But Friday night's show was a spectacular, positive, up-lifting and memorable event. And I think if you were watching you'd have learnt a lot. Because when times are tough people do come together – and in an amazing way. Unbelievably more money was raised that night than ever before.

It seems that rather than ignore the recession we should use it as a way to unite people. Judging by the night's success and the obvious pleasure felt by hundreds of thousands of people, helping others is a great way of finding respite from the otherwise relentless bad news.

This will be of no surprise to the hardened fundraiser but nonetheless with all the doom and gloom it's a useful reminder. Perhaps we should talk to those doctors. Maybe they should prescribe a good bit of fundraising before reaching for the happy pills.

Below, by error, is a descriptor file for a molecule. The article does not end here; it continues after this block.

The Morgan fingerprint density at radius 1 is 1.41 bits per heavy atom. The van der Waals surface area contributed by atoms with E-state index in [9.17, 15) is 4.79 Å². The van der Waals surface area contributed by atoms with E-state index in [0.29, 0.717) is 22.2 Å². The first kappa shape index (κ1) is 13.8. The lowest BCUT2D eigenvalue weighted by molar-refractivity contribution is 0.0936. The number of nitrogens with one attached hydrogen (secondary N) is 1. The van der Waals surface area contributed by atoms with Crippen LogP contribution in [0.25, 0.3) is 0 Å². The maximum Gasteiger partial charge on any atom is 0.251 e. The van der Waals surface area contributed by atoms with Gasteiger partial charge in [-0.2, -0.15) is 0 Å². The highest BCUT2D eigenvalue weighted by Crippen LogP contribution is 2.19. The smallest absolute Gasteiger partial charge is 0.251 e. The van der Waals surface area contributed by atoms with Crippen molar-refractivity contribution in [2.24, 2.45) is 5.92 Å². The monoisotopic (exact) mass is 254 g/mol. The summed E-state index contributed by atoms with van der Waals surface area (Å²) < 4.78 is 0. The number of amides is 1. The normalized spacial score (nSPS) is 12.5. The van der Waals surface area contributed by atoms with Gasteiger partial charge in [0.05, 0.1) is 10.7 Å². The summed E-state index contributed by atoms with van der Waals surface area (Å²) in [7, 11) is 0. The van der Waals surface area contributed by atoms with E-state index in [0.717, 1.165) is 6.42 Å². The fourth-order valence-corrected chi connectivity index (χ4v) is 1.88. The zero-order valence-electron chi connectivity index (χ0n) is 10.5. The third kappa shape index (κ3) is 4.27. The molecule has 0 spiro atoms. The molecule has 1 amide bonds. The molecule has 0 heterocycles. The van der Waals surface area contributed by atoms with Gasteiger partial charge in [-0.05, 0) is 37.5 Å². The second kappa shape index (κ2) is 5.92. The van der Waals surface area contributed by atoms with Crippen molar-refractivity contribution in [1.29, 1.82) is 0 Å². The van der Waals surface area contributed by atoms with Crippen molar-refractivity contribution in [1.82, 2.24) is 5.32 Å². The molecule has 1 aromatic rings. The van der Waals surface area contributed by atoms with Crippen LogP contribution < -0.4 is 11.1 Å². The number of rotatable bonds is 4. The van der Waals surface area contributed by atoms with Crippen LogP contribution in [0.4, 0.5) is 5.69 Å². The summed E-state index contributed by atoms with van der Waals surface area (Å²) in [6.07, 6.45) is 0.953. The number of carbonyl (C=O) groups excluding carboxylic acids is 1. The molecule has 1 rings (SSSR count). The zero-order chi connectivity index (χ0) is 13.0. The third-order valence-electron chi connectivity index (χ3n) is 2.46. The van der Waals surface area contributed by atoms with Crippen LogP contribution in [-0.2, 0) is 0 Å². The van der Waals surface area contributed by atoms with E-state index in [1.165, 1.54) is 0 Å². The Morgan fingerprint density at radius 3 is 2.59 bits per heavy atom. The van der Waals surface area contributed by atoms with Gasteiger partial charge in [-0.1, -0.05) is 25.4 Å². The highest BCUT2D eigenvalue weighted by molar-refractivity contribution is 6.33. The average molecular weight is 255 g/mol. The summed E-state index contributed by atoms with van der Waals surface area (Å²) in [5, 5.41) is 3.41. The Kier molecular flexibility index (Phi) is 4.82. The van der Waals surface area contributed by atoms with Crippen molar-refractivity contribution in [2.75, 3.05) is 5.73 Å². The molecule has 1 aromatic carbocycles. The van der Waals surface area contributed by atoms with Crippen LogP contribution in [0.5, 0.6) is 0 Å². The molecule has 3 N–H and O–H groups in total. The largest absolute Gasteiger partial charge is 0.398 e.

Friday, 14 November 2008

Zipping up my boots

Earlier this week, I had the privilege of pounding the pavements with an outreach team working with street-homeless people. We met up for a bite to eat at seven and for the next five hours odd we walked around the west end talking to people who are sleeping rough.

The evening was fascinating, surprising, harrowing, inspiring, frightening, shocking and revealing. It was also bloody cold. At the end of it, the anonymous and marginalised people we walk past every day had become three-dimensional. And my perception of the lives that they lead had moved from hazy preconception to a chilling reality.

Anyway, I'm not telling you this because I want you all to think that I'm a nice bloke. This is my job, after all, and the whole thing was arranged by Centrepoint as a way to find stories that would make their donors dig deep this Christmas.